John Cage, USA September 5th 1912 - August 12th 1992.
John Cage is regarded as one of the most influential musicians of the twentieth century, and his influence is still as strong as ever today.
Cage advocated the use of found sound and environmental sounds within his compositions, and was concerned about the role of the composer in musical work.
One of his most famous pieces contains no sound performed by the musician playing the piece. Instead it provides an arena for the audience to observe the world around them for a mere four minute and thirty-three seconds. The piece, 4’33”, on first glance seems to be a totally silent work, but perhaps the point Cage was making is that there is in fact no such thing as silence, and we can very easily learn a lot about the world around us, and each other, if we only paid a little more attention.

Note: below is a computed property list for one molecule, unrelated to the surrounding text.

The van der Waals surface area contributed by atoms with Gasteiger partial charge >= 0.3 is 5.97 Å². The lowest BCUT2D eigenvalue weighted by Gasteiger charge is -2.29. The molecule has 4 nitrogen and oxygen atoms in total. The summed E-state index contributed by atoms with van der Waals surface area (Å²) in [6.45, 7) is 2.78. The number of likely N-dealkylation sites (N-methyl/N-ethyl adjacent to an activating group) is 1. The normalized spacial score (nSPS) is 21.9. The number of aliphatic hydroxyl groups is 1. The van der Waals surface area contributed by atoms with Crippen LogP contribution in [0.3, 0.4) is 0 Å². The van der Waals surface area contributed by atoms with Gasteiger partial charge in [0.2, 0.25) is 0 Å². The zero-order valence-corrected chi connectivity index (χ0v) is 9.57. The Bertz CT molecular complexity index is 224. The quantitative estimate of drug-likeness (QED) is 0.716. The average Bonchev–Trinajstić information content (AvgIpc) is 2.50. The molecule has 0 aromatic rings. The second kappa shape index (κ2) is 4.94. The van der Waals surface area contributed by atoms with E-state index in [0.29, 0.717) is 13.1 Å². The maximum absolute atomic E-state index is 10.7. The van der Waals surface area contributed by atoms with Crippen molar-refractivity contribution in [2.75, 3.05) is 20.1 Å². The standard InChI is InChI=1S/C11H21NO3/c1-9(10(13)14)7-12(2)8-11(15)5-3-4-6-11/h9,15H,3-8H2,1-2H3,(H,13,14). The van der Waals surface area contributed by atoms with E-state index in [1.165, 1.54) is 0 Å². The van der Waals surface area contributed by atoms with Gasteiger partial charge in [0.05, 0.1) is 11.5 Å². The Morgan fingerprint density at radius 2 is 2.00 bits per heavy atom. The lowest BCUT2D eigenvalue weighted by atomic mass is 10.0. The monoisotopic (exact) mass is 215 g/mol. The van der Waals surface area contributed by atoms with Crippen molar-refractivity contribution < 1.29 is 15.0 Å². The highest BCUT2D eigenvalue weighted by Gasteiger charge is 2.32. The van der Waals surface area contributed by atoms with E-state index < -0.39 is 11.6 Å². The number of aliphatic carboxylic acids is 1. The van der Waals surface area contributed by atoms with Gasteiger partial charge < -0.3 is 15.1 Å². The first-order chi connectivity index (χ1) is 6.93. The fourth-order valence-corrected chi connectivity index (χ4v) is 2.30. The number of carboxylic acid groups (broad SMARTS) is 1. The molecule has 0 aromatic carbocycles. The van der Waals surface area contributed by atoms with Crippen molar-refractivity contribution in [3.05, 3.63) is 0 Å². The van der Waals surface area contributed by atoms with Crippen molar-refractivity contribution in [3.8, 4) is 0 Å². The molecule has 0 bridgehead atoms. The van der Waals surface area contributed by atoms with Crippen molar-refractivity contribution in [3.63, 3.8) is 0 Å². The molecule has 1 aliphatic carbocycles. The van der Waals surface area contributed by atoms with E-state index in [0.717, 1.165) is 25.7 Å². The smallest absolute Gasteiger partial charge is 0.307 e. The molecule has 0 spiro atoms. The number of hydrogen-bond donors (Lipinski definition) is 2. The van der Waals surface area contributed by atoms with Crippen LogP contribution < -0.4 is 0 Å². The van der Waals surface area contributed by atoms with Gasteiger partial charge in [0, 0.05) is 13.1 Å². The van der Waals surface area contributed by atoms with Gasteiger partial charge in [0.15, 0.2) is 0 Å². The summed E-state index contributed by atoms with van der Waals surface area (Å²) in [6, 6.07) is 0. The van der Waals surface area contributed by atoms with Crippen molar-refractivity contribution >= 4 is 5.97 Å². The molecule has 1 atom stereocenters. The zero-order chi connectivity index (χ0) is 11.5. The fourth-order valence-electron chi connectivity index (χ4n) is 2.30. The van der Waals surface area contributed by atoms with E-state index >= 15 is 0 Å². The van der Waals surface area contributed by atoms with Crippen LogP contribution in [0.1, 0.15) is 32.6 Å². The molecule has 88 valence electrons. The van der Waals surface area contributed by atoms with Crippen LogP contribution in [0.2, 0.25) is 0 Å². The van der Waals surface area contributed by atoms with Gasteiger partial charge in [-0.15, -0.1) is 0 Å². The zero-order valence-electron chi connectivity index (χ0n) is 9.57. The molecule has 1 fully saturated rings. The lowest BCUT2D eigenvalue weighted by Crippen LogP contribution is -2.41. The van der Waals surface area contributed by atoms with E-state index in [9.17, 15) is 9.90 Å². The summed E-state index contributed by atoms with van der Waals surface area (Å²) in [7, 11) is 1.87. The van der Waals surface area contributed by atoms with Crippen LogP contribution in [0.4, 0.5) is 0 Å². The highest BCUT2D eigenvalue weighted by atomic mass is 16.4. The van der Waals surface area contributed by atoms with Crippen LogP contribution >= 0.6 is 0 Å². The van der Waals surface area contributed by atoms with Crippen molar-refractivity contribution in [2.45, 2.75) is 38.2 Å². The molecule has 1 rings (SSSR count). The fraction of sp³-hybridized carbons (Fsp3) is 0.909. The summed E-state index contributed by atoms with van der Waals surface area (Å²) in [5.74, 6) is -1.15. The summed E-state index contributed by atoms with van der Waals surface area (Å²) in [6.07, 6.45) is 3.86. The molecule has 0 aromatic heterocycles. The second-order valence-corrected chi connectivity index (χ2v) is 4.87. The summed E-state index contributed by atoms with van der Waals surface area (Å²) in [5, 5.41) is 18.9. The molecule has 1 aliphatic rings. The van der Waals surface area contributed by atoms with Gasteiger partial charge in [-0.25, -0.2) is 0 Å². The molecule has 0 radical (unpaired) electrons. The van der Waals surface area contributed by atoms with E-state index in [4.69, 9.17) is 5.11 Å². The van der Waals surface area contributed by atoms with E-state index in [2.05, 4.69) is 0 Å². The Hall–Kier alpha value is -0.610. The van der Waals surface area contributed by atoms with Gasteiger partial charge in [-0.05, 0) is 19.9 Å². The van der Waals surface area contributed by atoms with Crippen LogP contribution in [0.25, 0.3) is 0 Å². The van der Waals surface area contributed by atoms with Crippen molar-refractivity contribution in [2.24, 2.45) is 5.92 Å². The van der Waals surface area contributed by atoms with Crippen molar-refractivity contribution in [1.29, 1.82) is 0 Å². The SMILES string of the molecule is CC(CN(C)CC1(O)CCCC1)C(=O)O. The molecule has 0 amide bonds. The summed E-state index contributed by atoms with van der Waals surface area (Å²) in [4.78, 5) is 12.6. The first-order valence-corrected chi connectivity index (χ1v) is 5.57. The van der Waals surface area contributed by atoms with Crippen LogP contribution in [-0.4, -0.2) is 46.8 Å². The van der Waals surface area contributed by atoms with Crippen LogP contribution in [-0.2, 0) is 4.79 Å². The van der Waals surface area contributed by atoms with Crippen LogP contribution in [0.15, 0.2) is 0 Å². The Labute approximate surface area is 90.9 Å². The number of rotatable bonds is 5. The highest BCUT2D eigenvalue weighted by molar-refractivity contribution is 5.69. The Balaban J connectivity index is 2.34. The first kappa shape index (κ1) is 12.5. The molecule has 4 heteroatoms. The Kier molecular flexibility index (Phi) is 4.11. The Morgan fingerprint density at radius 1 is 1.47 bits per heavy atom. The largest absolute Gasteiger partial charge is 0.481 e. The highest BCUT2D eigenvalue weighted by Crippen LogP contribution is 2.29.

(Cage, 2004, p. 25).
Photo: Canary Promotion. (2015). John Cage Laugh. Retrieved from http://www.canarypromo.com/sites/default/files/JohnCage_Laugh%20copy.jpeg
Cage also attempted to remove any sense of the composer (himself) from his compositions, which is possibly an influence of the Zen Buddhism, and worked a lot with traditional instruments as well as environmental sound.
Photo: The New Yorker. (2014). John Cage Recordings. Retrieved from http://www.newyorker.com/wp-content/uploads/2014/04/john-cage-recordings-580.jpeg
Video: Eugène Zassadko. (2008). John Cage Performs “4:33”. [YouTube]. Retrieved from https://youtu.be/9RAgthGA-9Q